EPA ponders greener federal procurement

The Environmental Protection Agency is proposing draft guidelines that will help the federal government buy greener and safer products. In response to broad stakeholder interest, it is seeking public input on these draft guidelines and a potential approach to assessing non-governmental environmental standards and ecolabels already in the marketplace.

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Latest LEED version premiers against Greenbuild backdrop

The U.S. Green Building Council has marked a turning point in its Leadership in Energy and Environmental Design green building program, unveiling LEED v4 last month in Philadelphia, host city for the 2013 Greenbuild International Conference and Expo. Council officials cite among new LEED version highlights:

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LEED developers, critics content with GSA building rating system options

After a project design and contracting protocol review, the General Services Administration (GSA) is recognizing the U.S. Green Building Council’s Leadership in Energy and Environmental Design (LEED) 2009 green building rating system and Green Building Initiative’s Green Globes 2010 as third party certification standards.

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Environmental Product Declarations workshop dovetails ASTM C09 committee meetings

Sources: ASTM International, West Conshohocken, Pa.; CP staff

“An Introduction to Product Category Rules (PCR), Environmental Product Declarations (EPD) and Other Aspects of Sustainable Process and Resilient Materials” will be held December 8 at the Hyatt Regency Jacksonville (Fla.) Riverfront, host venue of ASTM Committee C09 on Concrete and Concrete Aggregates standards development meetings.

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Global cement group guides Environmental Product Declarations for plain concrete

Sources: World Business Council for Sustainable Development (WBCSD), Geneva; CP staff

WBCSD Cement Sustainability Initiative’s (CSI) new Product Category Rules (PCR) for unreinforced concrete offer producers a common methodology to prepare Environmental Product Declarations (EPDs) for their mixes. CSI membership includes all multinational companies with integrated North American operations: Argos, CRH, Cemex, GCC, Heidelberg, Holcim, Lafarge, Taiheiyo, Titan and Votorantim.

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NRMCA set to verify Environmental Product Declarations per new LEED, IgCC versions

Source: National Ready Mixed Concrete Association, Silver Spring, Md.

NRMCA has become an Environmental Product Declaration (EPD) Program Operator, a designation enabling it to help members meet new requirements in LEED v4, International Green Construction Code (IgCC) and the Architecture 2030 Challenge for Products. EPDs are third-party verified reports published by product manufacturers that provide quality assured and comparable information regarding the environmental performance of their product.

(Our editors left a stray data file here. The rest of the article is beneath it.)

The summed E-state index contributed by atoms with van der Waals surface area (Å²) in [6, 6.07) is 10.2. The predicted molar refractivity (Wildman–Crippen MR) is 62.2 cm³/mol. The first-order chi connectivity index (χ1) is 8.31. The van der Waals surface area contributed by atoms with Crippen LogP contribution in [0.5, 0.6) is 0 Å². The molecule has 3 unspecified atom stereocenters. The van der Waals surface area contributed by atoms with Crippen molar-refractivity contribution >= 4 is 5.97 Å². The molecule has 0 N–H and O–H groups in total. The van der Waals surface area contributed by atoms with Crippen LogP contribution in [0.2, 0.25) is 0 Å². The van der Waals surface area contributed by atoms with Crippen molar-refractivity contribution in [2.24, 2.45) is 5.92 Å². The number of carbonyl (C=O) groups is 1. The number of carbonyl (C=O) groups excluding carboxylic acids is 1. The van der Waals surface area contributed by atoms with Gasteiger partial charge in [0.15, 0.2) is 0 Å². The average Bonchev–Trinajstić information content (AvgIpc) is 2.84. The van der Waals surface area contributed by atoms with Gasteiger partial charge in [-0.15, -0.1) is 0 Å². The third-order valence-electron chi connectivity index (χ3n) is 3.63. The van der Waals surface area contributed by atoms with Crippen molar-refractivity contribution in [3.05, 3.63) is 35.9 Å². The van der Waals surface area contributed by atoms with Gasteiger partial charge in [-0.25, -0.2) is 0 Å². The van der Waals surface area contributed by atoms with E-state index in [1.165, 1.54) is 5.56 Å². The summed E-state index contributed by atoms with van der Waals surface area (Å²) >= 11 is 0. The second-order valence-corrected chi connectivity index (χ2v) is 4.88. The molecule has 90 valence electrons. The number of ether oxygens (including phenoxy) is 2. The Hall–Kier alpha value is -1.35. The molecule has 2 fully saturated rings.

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Industry presses life-cycle assessment for International Green Construction Code

Sources: Portland Cement Association, Skokie, Ill.; National Ready Mixed Concrete Association, Silver Spring, Md.

PCA and NRMCA were among concrete and masonry interests providing testimony at the International Green Construction Code final action hearings, November 2–6 in Phoenix. One of the most significant concepts debated was the use of life-cycle assessment (LCA) for building designs. A PCA proposal for the inclusion of whole building LCA as an alternative compliance path to prescriptive criteria for materials for building design was disapproved, although placing whole building LCA into the code as a project elective option for building designs was approved.

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Valmont brand of green jobs links wind farms to population centers

There is much to recommend in our cover story subject, a sprawling spun cast prestressed pole plant (pages 22–26), the people who run it, and the NYSE-traded company behind it. Located on a 150-acre site, Valmont Newmark/Bellville is running new batching, mix delivery, placing and forming equipment to support one of the more promising product categories in prestressed concrete.

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Survey of public, ‘green’ homebuilders cites KB, Pulte and laggards

An audit of policies or practices tied to timber-derived building materials and products—plus energy, water, climate change and land use—shows the top 10 publicly traded homebuilding companies addressing environment and resource conservation challenges to widely varying degree. In “A Green Recovery for America’s Homebuilders? A Survey of Sustainable Practices by the Homebuilding Industry,” activist investor Calvert cites KB Home, Los Angeles, and Pulte Homes, Bloomfield Hills, Mich., tops in covering the five points, each builder maintaining spots from a similar 2008 survey.

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